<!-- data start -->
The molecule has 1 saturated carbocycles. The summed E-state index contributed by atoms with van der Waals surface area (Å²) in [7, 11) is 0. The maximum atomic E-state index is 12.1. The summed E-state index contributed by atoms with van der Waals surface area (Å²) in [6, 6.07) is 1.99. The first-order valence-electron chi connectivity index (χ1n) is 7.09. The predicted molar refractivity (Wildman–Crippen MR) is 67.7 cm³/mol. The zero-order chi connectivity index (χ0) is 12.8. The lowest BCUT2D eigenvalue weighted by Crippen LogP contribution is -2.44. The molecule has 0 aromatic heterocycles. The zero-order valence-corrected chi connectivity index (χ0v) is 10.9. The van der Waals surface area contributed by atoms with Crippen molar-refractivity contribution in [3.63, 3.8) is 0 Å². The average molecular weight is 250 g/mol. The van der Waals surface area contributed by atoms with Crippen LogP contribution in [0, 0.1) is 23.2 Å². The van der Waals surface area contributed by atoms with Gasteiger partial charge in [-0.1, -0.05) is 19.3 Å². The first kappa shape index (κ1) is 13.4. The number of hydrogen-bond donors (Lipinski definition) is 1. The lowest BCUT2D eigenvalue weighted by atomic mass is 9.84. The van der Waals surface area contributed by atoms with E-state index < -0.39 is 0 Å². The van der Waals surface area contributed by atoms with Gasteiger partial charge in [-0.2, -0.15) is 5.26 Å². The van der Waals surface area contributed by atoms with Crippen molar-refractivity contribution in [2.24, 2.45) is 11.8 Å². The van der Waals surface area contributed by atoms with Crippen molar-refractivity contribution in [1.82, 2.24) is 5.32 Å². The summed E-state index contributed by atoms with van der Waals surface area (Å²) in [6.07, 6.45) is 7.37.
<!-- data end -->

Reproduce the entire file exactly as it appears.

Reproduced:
The molecule has 1 saturated carbocycles. The summed E-state index contributed by atoms with van der Waals surface area (Å²) in [7, 11) is 0. The maximum atomic E-state index is 12.1. The summed E-state index contributed by atoms with van der Waals surface area (Å²) in [6, 6.07) is 1.99. The first-order valence-electron chi connectivity index (χ1n) is 7.09. The predicted molar refractivity (Wildman–Crippen MR) is 67.7 cm³/mol. The zero-order chi connectivity index (χ0) is 12.8. The lowest BCUT2D eigenvalue weighted by Crippen LogP contribution is -2.44. The molecule has 0 aromatic heterocycles. The zero-order valence-corrected chi connectivity index (χ0v) is 10.9. The van der Waals surface area contributed by atoms with Crippen molar-refractivity contribution in [3.63, 3.8) is 0 Å². The average molecular weight is 250 g/mol. The van der Waals surface area contributed by atoms with Crippen LogP contribution in [0, 0.1) is 23.2 Å². The van der Waals surface area contributed by atoms with Gasteiger partial charge in [-0.1, -0.05) is 19.3 Å². The first kappa shape index (κ1) is 13.4. The number of hydrogen-bond donors (Lipinski definition) is 1. The lowest BCUT2D eigenvalue weighted by atomic mass is 9.84. The van der Waals surface area contributed by atoms with E-state index < -0.39 is 0 Å². The van der Waals surface area contributed by atoms with Gasteiger partial charge in [-0.2, -0.15) is 5.26 Å². The van der Waals surface area contributed by atoms with Crippen molar-refractivity contribution in [2.24, 2.45) is 11.8 Å². The van der Waals surface area contributed by atoms with Crippen molar-refractivity contribution in [1.82, 2.24) is 5.32 Å². The summed E-state index contributed by atoms with van der Waals surface area (Å²) in [6.07, 6.45) is 7.37.